# The slight difference in relevant ordering costs 8272

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The slight difference in relevant ordering costs (\$8,272) and relevant carrying costs (\$8,268) is because of rounding down the number of packages from 1,378.4 in the EOQ formula to 1,378. 3. As summarized below, the new Mona Lisa web-based ordering system, by lowering the EOQ to 1,378 packages, will lower the carrying and ordering costs by \$6,260. Soothing Meadow will spend \$2,150 to train its purchasing assistants on the new system. Overall, Soothing Meadow will still save \$4,110 in the first year alone. Total relevant costs at EOQ (from Requirement 2) \$16,540 Annual cost benefit over old system (\$22,800 – \$16,540) \$ 6,260 Training costs 2,150 Net benefit in first year alone \$ 4,110 20-13
20-27 (30 min.) EOQ, uncertainty, safety stock, reorder point . 1. 2 DP 2 120,000 \$250 EOQ C \$2.40 = 5,000 pairs of shoes 2. Weekly demand = Monthly demand ÷ 4 = 10,000 ÷ 4 = 2,500 pairs of shoes per week Purchasing lead time = 1 week Reorder point = 2,500 pairs of shoes per week × 1 week = 2,500 pairs of shoes 3. Solution Exhibit 20-27 presents the safety stock computations for Warehouse OR2 when the reorder point excluding safety stock is 2,500 pairs of shoes. The exhibit shows that annual relevant total stockout and carrying costs are the lowest (\$1,080) when a safety stock of 250 pairs of shoes is maintained. Therefore, Warehouse OR2 should hold a safety stock of 250 pairs. As a result, Reorder point with safety stock = 2,500 pairs + 250 pairs = 2,750 pairs. Reorder quantity is unaffected by the holding of safety stock and remains the same as calculated in requirement 1. Reorder quantity = 5,000 pairs Warehouse OR2 should order 5,000 pairs of shoes each time its inventory of shoes falls to 2,750 pairs. SOLUTION EXHIBIT 20-27 Computation of Safety Stock for Warehouse OR2 When Reorder Point is 2,500 Units Safety Stock Level in Units (1) Demand Levels Resulting in Stockouts (2) Stockout in Units a (3)= (2)–2,500–(1) Probability of Stockouts (4) Relevant Stockout Costs b (5)=(3)×\$2 Number of Orders per Year c (6) Expected Stockout Costs d (7)- (4)×(5)×(6) Relevant Carrying Costs e (8)= (1)×\$2.40 Relevant Total Costs (9)=(7)+(8) 0 2,750 250 0.20 \$ 500 24 \$2,400 3,000 500 0.04 1,000 24 960 \$3,360 \$ 0 \$3,360 250 3,000 250 0.04 500 24 \$ 480 \$ 600 \$1,080 500 -- -- -- -- -- \$ 0 f \$1,200 \$1,200 a Demand level resulting in stockouts – Inventory available during lead time (excluding safety stock), 2,500 units – Safety stock. b Stockout in units × Relevant stockout costs of \$2.00 per unit. c Annual demand, 120,000 ÷ 5,000 EOQ = 24 orders per year. d Probability of stockout × Relevant stockout costs × Number of orders per year. e Safety stock × Annual relevant carrying costs of \$2.40 per unit (assumes that safety stock is on hand at all times and that there is no overstocking caused by decreases in expected usage). f At a safety stock level of 500 units, no stockout will occur and, hence, expected stockout costs = \$0. 20-14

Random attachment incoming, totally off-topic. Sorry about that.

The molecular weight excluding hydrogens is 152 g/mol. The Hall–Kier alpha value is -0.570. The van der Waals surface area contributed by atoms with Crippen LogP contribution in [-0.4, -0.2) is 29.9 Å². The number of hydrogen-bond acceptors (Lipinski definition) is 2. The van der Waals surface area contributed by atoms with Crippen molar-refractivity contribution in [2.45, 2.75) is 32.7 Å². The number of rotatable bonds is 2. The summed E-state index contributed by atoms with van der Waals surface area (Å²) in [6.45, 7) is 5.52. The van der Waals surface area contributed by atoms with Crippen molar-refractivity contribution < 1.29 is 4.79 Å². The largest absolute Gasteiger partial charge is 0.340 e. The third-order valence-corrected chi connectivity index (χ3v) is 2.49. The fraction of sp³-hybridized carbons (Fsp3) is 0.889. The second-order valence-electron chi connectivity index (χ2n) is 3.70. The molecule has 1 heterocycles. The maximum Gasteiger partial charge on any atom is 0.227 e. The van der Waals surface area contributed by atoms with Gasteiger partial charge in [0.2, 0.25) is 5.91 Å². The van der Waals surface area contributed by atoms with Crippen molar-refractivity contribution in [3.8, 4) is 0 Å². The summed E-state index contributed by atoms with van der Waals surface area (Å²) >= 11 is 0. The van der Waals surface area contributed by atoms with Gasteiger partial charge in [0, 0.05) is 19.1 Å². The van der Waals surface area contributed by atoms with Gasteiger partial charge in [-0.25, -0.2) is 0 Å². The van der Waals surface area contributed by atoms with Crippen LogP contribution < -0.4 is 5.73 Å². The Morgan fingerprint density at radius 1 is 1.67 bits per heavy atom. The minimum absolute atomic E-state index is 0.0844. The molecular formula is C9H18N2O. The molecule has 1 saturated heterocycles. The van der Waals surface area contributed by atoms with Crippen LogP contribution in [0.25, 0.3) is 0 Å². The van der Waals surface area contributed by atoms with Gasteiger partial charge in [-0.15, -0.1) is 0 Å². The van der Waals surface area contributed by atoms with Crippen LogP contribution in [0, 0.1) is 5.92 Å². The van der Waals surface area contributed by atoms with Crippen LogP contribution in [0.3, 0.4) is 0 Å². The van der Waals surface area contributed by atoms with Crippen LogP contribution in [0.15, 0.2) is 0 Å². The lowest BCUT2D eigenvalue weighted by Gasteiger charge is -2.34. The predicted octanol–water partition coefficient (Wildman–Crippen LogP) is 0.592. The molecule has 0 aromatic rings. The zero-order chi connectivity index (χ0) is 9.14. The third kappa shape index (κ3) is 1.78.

20.28 (25 min.) MRP, EOQ, and JIT. 1. Under a MRP system: Annual cost of producing and carrying J-Pods in inventory = Variable production cost + Setup cost + Carrying cost = \$54 × 48,000 + (\$10,000 × 12 months) + [\$17 × (4,000 ÷ 2)] = \$2,592,000 + \$120,000 + \$34,000 = \$2,746,000 2. Using an EOQ model to determine batch size: 2 48,000 \$10,000 2 DP EOQ C \$17 = 7,515 J-Pods per batch Production of 48,000 per year divided by a batch size of 7,515 would imply J-Pods would be produced in 6.4 batches per year. Rounding this up to the nearest whole number yields 7 batches per year, which means a production size of 48,000 ÷ 7 or 6,857 J-Pods per batch.